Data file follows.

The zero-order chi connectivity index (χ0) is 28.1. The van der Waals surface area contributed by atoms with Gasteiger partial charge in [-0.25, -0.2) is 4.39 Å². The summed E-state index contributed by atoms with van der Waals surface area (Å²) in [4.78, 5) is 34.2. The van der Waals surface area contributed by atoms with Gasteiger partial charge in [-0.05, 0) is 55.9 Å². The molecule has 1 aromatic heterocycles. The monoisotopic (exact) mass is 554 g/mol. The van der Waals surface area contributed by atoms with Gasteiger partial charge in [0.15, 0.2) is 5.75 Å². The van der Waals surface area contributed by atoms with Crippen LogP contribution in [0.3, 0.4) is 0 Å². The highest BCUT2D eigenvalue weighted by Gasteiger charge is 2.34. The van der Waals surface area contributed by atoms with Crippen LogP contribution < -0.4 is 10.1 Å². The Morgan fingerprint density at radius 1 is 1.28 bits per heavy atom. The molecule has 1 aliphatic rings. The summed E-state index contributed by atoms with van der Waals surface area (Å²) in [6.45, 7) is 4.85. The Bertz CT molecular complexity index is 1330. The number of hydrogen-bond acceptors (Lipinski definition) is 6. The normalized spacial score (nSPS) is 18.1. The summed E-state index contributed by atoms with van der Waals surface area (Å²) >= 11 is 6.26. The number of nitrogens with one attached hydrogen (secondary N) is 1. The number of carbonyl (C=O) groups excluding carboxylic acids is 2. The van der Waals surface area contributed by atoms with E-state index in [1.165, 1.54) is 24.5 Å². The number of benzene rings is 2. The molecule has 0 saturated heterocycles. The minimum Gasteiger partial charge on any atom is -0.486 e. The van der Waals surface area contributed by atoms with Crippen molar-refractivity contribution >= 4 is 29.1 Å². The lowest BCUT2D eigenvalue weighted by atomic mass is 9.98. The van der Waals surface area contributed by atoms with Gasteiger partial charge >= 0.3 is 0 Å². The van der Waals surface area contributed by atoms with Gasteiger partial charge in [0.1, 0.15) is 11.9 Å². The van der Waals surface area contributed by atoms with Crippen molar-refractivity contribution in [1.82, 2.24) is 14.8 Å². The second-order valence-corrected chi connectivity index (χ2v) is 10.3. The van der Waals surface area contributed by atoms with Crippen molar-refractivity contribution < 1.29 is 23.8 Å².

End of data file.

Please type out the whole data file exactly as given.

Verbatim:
The zero-order chi connectivity index (χ0) is 28.1. The van der Waals surface area contributed by atoms with Gasteiger partial charge in [-0.25, -0.2) is 4.39 Å². The summed E-state index contributed by atoms with van der Waals surface area (Å²) in [4.78, 5) is 34.2. The van der Waals surface area contributed by atoms with Gasteiger partial charge in [-0.05, 0) is 55.9 Å². The molecule has 1 aromatic heterocycles. The monoisotopic (exact) mass is 554 g/mol. The van der Waals surface area contributed by atoms with Gasteiger partial charge in [0.15, 0.2) is 5.75 Å². The van der Waals surface area contributed by atoms with Crippen LogP contribution in [0.3, 0.4) is 0 Å². The highest BCUT2D eigenvalue weighted by Gasteiger charge is 2.34. The van der Waals surface area contributed by atoms with Crippen LogP contribution < -0.4 is 10.1 Å². The Morgan fingerprint density at radius 1 is 1.28 bits per heavy atom. The molecule has 1 aliphatic rings. The summed E-state index contributed by atoms with van der Waals surface area (Å²) in [6.45, 7) is 4.85. The Bertz CT molecular complexity index is 1330. The number of hydrogen-bond acceptors (Lipinski definition) is 6. The normalized spacial score (nSPS) is 18.1. The summed E-state index contributed by atoms with van der Waals surface area (Å²) >= 11 is 6.26. The number of nitrogens with one attached hydrogen (secondary N) is 1. The number of carbonyl (C=O) groups excluding carboxylic acids is 2. The van der Waals surface area contributed by atoms with E-state index in [1.165, 1.54) is 24.5 Å². The number of benzene rings is 2. The molecule has 0 saturated heterocycles. The minimum Gasteiger partial charge on any atom is -0.486 e. The van der Waals surface area contributed by atoms with Crippen molar-refractivity contribution >= 4 is 29.1 Å². The lowest BCUT2D eigenvalue weighted by atomic mass is 9.98. The van der Waals surface area contributed by atoms with Gasteiger partial charge >= 0.3 is 0 Å². The van der Waals surface area contributed by atoms with Gasteiger partial charge in [0.1, 0.15) is 11.9 Å². The van der Waals surface area contributed by atoms with Crippen molar-refractivity contribution in [1.82, 2.24) is 14.8 Å². The second-order valence-corrected chi connectivity index (χ2v) is 10.3. The van der Waals surface area contributed by atoms with Crippen molar-refractivity contribution < 1.29 is 23.8 Å².